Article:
Over 90% of all recorded incidents are attributed to the Human Element, however little effort is made to address the organizational and environmental factors influencing on the individuals behavior, for example; poor morale, lack of HSE belief, distrust in management's commitment, inadequate resources, conflicting organizational policy and objectives, and endless obstacles in the way to hinder real improvement.

This paper will demonstrate through three independent HSE Climate Surveys (conducted on three Oil and Gas companies), that by identifying and addressing the influencing factors impacting human behaviors, a real improvement can be achieved in an organization or team HSE culture. This can be done through moral building and developing teamwork, entrenching employee responsibility and supervisor accountability, empowering employees to ‘stop work’, and continually making the benefits of an incident free workplace clearly understood.

Through these surveys, it was found that there are certain prerequisites to such improvements; First and foremost, management must be accessible and willing to listen to the employees’ needs and wants. Secondly, management decisions must be transparent; they must address all moral issues and demonstrate visible and passionate safety leadership on a day-to-day basis. Thirdly, providing the necessary resources and processes to the employees is crucial for them to move towards a sustainable and healthy work environment.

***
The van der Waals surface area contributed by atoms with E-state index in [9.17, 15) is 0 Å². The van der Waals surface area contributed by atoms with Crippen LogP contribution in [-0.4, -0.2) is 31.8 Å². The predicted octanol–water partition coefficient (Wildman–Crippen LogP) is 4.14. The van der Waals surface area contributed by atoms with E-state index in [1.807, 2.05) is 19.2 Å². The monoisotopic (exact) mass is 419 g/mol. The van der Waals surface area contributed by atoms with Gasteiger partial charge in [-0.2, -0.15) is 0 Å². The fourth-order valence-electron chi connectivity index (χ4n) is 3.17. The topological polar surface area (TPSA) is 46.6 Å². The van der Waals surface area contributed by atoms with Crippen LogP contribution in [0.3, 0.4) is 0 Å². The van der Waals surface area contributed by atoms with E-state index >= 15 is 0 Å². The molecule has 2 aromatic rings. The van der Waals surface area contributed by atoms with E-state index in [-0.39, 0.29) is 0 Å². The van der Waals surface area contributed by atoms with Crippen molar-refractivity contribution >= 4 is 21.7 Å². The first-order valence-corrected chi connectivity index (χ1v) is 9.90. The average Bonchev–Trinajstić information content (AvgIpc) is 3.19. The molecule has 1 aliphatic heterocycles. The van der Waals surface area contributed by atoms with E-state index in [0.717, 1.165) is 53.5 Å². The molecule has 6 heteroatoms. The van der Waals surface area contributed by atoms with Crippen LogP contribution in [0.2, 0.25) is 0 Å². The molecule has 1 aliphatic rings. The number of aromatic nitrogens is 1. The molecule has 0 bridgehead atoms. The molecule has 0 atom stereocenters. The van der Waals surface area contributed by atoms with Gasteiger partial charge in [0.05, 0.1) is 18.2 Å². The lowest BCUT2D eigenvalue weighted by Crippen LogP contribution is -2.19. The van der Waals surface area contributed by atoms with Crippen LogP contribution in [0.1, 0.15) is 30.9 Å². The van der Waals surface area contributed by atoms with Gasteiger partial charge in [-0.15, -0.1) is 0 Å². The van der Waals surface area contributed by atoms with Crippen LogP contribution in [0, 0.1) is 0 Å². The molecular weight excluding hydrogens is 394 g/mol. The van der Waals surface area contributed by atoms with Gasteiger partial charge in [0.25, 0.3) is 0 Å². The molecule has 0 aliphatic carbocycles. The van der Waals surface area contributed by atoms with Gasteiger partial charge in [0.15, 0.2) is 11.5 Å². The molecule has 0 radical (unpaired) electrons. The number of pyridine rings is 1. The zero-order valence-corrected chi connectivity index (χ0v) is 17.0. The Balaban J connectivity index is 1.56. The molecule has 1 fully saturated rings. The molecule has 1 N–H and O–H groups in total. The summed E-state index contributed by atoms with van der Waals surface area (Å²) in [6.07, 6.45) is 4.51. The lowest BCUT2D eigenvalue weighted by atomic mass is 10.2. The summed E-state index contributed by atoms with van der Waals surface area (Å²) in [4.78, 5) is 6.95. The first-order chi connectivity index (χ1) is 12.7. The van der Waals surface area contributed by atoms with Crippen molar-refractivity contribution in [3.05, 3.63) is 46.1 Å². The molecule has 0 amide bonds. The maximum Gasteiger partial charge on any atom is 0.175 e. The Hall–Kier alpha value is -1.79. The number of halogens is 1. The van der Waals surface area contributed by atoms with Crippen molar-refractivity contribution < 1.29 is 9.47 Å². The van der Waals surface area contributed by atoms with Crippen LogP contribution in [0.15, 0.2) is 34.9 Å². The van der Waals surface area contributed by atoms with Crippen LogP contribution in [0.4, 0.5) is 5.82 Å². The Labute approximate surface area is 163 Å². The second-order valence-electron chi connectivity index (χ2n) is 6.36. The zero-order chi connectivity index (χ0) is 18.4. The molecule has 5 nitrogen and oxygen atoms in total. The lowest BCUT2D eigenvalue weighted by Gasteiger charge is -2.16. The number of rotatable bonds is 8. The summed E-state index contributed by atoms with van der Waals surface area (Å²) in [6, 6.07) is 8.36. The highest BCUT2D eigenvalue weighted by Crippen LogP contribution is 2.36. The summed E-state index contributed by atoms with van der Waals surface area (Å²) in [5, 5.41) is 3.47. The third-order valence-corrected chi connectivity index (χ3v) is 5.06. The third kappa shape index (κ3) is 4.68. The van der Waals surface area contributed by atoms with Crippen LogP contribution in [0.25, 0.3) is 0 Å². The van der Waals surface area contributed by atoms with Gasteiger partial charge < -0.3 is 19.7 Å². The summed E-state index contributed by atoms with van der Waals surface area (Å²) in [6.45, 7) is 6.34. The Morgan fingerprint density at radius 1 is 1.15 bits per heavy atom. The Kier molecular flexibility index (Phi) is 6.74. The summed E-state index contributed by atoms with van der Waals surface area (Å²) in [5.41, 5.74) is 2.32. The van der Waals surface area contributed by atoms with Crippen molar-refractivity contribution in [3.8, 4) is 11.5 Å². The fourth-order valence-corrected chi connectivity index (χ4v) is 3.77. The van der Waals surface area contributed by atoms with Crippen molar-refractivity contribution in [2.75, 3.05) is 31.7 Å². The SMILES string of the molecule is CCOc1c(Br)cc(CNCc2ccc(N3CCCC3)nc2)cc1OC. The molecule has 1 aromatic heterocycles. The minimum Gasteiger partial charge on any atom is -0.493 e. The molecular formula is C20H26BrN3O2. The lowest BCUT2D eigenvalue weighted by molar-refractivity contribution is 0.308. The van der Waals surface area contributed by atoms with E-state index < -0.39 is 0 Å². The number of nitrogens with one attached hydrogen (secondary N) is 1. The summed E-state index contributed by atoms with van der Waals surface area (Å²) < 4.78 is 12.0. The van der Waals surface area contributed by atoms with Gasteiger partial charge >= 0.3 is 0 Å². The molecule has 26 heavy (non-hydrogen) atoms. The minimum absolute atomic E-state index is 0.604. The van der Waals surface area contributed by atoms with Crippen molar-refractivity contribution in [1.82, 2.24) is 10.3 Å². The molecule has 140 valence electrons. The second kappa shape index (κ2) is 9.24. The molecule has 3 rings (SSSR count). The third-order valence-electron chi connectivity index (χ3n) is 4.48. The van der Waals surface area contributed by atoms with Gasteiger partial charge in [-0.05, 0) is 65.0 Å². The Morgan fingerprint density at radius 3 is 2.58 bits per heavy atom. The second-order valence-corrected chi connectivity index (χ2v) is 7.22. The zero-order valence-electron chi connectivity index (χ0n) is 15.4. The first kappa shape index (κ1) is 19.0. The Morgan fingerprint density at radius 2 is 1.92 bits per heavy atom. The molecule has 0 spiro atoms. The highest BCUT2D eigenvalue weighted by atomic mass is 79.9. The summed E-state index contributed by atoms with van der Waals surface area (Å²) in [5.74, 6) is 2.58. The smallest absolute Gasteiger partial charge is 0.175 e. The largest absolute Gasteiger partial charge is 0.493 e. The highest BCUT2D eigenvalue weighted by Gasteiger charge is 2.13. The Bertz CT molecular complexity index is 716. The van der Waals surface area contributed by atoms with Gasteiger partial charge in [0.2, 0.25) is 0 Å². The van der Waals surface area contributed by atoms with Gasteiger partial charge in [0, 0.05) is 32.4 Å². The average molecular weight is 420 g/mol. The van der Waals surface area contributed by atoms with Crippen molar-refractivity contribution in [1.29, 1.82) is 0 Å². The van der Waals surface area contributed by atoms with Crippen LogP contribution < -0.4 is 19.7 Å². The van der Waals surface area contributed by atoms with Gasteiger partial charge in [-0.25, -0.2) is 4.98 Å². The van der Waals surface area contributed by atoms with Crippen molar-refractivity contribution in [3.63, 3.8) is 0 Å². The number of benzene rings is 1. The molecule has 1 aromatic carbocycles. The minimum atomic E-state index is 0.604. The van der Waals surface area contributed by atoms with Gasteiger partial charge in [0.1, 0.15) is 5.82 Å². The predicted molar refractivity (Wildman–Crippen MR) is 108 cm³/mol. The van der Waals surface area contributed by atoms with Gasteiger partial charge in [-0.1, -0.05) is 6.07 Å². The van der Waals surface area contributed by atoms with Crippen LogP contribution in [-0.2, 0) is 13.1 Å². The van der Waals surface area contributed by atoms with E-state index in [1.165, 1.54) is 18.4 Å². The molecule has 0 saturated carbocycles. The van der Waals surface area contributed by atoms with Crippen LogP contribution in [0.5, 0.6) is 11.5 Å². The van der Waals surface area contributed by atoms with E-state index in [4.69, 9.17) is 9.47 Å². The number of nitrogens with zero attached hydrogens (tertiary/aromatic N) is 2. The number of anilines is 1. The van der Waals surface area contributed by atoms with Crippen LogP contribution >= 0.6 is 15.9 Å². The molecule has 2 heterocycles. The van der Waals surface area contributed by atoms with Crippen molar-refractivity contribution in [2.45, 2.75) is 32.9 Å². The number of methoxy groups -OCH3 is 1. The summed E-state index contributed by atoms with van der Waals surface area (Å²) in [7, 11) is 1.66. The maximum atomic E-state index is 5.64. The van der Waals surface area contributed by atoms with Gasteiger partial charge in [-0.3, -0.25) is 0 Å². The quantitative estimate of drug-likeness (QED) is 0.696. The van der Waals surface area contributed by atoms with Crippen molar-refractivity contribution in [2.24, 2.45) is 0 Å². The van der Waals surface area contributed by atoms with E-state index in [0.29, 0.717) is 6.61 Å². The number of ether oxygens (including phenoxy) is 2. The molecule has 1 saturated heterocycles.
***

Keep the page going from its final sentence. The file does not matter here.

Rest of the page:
By addressing root causes influencing the Human behaviors all three companies have measured an overall reduction in high potential incidents with an increase in identified substandard practices and conditions. The company and its contractors’ HSE culture have improved due to management's vision and commitment to address the underlying human behavior influences and to move their workforce from ‘understanding HSE, to believing in HSE’.

This paper is a follow up study form a previous presented paper (SPE 111848), the main content is repeated but the results include the third study.

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